Who wants to do some fantasy bowling? No, I am not talking about that zany/morbid elf bowling Flash game that shows up every year around Christmas, but in fact am referring to the rather unusual but still entertaining combat system found in the recently released Lords of Magna: Maiden Heaven. The game feels rushed at times, but the end result is still a good deal of fun.
The story, the characters and even the chibi art just exudes a certain kind charm. Anime styled character art, colorful scenery and the aforementioned battle system (more on that below) all lend themselves to a relatively lighthearted, enjoyable game. There are small bits of fan service (most notable in the bathing mini-game), but they never push the boundaries in terms of language or sexual content in the same fashion as plenty of other games on the market. Some people might be disappointed by this, while others will no doubt breathe a sigh of relief that this is a game they can play on a bus without worrying what might show up on screen to the person next to you.
Things start off simply enough as our main character ventures into a cavern so he can collect some crystals that are quite the valuable resource apparently. While doing so, monsters surprise our intrepid gatherer, and just before he meets an untimely demise, one of the crystals unlocks an entity called Charlotte. She will be the first of several you encounter throughout the game, and starts the proper story forward into motion.
Charlotte and her sister spirit girls have a nice system in place that allows you to build relationships with them. Similar to Persona 4 Arena’s system, though not nearly as interesting, you can only accomplish so much in your allotted time. Eventually the work you do with one girl might close out opportunities to complete quests for others, because the storyline begins to advance again. It makes you pick and choose whom you are most invested in, as the sisters you have the greatest relationships with will generally fare better in combat with you later.
These relationships are important, because they each tie to the different ending. Lords of Magna is not a terribly long game, and the different endings are entertaining to go after (I beat it twice in fairly short succession, seeing two of them. I will probably try a third in a few weeks or so as time allows).
As for the amusing and thoroughly entertaining combat system, you essentially bowl over enemies that are aligned in certain patterns. Striking one or two enemies can cause a chain reaction of tumbles that causes others to fall over, and the on-field items scattered about add a certain degree of random uncertainty to each battle. If this sounds simple, that is because it rather is. If the basics sound familiar, I would say they most resemble the combat found in Valkyria Chronicles. It is still entertaining and rather well-balanced, but this is not the deepest of combat systems out there.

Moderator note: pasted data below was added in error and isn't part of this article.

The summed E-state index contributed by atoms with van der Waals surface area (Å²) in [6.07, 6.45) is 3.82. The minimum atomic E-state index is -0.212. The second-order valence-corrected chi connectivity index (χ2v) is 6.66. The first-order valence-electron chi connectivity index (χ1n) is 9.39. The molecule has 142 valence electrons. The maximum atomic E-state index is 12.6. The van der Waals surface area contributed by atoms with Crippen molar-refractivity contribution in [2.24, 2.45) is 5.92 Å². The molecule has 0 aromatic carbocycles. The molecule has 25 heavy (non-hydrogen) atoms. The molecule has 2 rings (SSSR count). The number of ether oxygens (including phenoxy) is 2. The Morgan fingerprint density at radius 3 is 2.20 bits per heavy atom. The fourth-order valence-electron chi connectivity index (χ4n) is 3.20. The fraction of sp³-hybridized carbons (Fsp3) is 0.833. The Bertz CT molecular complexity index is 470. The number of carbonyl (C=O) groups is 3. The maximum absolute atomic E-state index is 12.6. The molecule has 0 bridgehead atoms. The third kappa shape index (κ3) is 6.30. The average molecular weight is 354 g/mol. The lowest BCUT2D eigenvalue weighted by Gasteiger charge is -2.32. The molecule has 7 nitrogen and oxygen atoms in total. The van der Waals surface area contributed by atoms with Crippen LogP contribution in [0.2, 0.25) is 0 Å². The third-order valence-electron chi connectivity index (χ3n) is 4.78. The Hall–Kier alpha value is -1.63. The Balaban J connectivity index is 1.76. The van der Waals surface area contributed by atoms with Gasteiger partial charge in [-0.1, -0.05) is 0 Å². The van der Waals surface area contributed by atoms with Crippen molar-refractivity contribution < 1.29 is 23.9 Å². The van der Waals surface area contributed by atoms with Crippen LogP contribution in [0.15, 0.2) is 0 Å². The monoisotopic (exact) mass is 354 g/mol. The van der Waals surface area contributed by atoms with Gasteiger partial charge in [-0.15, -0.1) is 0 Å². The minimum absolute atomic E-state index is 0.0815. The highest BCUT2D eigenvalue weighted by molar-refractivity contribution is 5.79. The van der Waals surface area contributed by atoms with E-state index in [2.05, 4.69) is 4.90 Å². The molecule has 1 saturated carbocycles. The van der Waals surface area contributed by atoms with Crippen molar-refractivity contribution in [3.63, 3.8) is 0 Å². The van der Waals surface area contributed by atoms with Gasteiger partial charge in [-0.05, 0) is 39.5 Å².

I touched on the rather short game duration, and that is probably the biggest weakness in Lords of Magna. For an RPG, there is precious little exploration to be had. The game and its events look like they wanted to be larger than they are, but in the end the storyline is relatively linear. I can appreciate a game not being artificially padded, but when I think back to all of the frustration from gamers over the linearity of Final Fantasy XIII when it released, I can see some of those same complaints surfacing here.
I mentioned that some of the zones feel like they could have been bigger, but there are other places where it feels as though some corners were cut as well. Voice acting is almost uniformly good to excellent, but it does not get leveraged very often. Cutscenes feel somewhat sparse as well. Combined with the somewhat limited scope of exploration, and I suspect that we are seeing the result of some of the woes from the developmental hiccups. Neverland is best known for their Lufia and Rune Factory games. Lords of Magna was well along in its development when the company filed for bankruptcy and development was briefly stunted. Marvelous retained enough key staff to finish the project, and I am glad that it saw the light of day, but there are moments where things feel slightly rushed along the way.
Lords of Magna: Maiden Heaven makes for a satisfactory, if light and somewhat short RPG experience. The combat scores high marks for being unique, and the visual and audio presentation is excellent. While the story is decent if unspectacular, there is enough going for the game to merit a look if you are a fan of anime-style RPG with simulation aspects.
Review by Nick